Tuesday, November 01, 2005


Open Source Business Conference - Part One

Headed to the Open Source Business Conference in Boston today where I hope to tell a story of open source from a Fortune 100 enterprise perspective. The conference will be packed with folks from various IT magazines including CIO, ComputerWorld and others seeking the soundbites. If I am truly successful in making a difference in the open source community, I might be able to get them to tell a story that is less frequently told...

Many magazines only tell the stories of commercial entities who use open source to derive profits, but rarely tell the story of corporations whose primary business isn't to sell software who give back to the community by providing valuable open source software. Maybe they will do some homework on enterprises such as Duke Energy who contributed an open source .NET framework to the community.

Maybe they are willing to tell the story of myself and peers who have contributed to countless open source projects such as Liferay, Virtual Token Descriptors, JUnit, Prevalyer and Asterisk? Maybe absolutely nothing will change and they will still tell the same old stories about the JBoss Group, GNU Linux and other remotely interesting commoditized pieces of software infrastructure.

I wonder if they would ever discuss real issues that enterprise are concerned with? We have all heard about many open source projects going closed source. Yes, when this happens another group could always create a fork to keep maintenance up but this doesn't really address the issue. Many enterprises pay real money for free software and would immediately run in the opposite direction towards proprietary software because they have no mechanism to support the projects themselves.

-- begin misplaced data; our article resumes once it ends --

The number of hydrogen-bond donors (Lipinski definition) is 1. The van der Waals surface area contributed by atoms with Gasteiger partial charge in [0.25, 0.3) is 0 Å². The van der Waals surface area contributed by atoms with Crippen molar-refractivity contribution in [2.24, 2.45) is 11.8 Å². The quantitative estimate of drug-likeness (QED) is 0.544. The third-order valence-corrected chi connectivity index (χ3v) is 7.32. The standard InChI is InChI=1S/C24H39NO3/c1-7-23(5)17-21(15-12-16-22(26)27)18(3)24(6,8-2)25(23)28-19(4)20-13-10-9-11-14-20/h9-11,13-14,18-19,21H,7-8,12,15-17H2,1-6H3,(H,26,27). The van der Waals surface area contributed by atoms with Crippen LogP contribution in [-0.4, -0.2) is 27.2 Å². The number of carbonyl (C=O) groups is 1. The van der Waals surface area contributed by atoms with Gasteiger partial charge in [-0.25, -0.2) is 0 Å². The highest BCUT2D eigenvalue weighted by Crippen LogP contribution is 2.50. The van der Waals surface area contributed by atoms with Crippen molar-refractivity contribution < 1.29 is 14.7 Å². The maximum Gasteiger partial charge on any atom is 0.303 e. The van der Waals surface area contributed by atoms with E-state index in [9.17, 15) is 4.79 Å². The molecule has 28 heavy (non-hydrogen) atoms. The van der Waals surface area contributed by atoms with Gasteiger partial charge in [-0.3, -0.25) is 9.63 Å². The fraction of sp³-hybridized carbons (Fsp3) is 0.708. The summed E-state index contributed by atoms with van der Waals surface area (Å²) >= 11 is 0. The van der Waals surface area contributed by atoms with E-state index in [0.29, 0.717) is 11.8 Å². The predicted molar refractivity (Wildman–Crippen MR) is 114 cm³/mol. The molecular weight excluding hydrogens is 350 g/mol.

I suspect that others at the conference will be busy discussing intellectual property and innovation. This reminds me of the timeless question: If a tree falls in a forest and no one is there to hear it, will it make a sound? The real question is what is the value of intellectual property if no one doesn't know of its existence?

Maybe someone should be having the real conversation about intellectual capital and how it is not in the exclusive domain of startups. I would argue that many startups are capable of laying a golden egg but the real value is locked in the walls of many large enterprises who own the goose that is capable of laying multiple golden eggs. I would even argue that there are more golden eggs waiting to be discovered in enterprises whose business model isn't about selling IT products and services.

I wonder if I should lose faith in the media, industry analysts and the community at large for only telling the story that is easier to tell vs the one that provides the most value...

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